[Marxism] Deutscher trilogy reviewed

Octob1917 at aol.com Octob1917 at aol.com
Fri Nov 26 12:21:05 MST 2004


Currently in the middle of the second volume of Deutscher's trilogy - The 
Prophet Armed - I can vouch for your enthusiasm with regard to the author's 
respect for and handling of his subject. Having previously read Trotsky's 
autobiography - My Life - and his critique of the Soviet Union under Stalin - The 
Revolution Betrayed - I'd come to view Trotsky, regardless of his attributes, as a 
man whose life had been shaped by bitterness over his loss of influence and 
power to his arch-nemesis, Stalin.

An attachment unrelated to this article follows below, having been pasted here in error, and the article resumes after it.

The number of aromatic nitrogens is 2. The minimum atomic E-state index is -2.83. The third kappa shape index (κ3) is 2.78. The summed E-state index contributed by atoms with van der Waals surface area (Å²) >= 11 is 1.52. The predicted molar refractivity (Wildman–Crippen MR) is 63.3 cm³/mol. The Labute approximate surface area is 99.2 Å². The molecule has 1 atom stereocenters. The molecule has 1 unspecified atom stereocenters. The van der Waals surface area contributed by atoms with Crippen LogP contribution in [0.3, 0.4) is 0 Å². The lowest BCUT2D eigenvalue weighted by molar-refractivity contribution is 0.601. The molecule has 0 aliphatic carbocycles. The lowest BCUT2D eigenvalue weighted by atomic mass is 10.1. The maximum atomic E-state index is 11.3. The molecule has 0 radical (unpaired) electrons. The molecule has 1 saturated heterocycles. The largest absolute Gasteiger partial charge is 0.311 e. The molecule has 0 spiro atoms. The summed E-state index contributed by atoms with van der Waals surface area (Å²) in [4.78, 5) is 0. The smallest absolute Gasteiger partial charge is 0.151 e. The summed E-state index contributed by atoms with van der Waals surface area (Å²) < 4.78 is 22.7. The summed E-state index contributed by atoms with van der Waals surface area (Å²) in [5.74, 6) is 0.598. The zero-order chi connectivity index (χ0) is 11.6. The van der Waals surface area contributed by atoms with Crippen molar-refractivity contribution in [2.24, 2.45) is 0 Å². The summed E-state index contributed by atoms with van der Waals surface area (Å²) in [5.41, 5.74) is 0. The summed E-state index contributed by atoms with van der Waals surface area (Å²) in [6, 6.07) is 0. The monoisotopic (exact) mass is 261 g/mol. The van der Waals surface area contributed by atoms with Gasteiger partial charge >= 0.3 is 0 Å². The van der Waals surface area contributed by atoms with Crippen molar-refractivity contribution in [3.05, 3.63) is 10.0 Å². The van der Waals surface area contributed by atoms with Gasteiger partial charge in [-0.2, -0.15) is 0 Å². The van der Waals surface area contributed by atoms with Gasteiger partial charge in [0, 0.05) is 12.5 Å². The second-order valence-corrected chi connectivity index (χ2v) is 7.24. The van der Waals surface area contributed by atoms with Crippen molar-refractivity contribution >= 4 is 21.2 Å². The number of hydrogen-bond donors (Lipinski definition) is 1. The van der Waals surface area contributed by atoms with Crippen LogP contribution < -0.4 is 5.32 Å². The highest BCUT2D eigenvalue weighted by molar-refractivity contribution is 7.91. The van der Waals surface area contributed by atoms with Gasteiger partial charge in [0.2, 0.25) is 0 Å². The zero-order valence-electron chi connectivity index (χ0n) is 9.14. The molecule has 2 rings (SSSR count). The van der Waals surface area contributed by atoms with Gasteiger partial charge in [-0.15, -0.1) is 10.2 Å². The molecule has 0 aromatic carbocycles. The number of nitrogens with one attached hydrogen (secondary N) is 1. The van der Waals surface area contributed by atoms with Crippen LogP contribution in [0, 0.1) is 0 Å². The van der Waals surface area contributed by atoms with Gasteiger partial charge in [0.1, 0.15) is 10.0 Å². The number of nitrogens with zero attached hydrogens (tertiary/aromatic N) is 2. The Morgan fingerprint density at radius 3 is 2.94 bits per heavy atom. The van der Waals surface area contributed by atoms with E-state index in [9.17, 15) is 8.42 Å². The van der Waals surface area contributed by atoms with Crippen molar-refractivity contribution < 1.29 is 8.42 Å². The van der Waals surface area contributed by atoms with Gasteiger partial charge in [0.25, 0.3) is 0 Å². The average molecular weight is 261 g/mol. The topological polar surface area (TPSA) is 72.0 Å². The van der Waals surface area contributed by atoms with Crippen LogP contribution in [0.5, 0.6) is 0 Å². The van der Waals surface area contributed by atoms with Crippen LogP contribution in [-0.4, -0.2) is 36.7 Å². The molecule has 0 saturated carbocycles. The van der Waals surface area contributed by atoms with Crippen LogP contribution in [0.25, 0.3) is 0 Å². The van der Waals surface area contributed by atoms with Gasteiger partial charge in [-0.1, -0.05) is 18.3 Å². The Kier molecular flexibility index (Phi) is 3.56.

Well, Deutscher's work certainly puts the record straight on that, revealing 
the true genius of this great revolutionary and the scope of his role in 
changing the course of history. Even more than Lenin, Trotsky inspired and educated 
the new Russian proletariat, first in 1905, then in 1917. Deutscher succeeds 
in capturing the chaos and excitement of those days, in much the same way as 
John Reed does in his Ten Days That Shook The World.

Interestingly, the book I read before picking up Deutscher's work was Bertram 
D. Wolfe's 'Three Who Made A Revolution.' Though also worth a read by anyone 
interested in the history of the Russian Revolution and the major figures 
involved, the writing just doesn't come close to the verve and fire of 
Deutscher's. Also, Wolfe laces the story with his own anti-Communist bias throughout, 
thereby reducing the narrative to a kind of retrospective poison pen letter.



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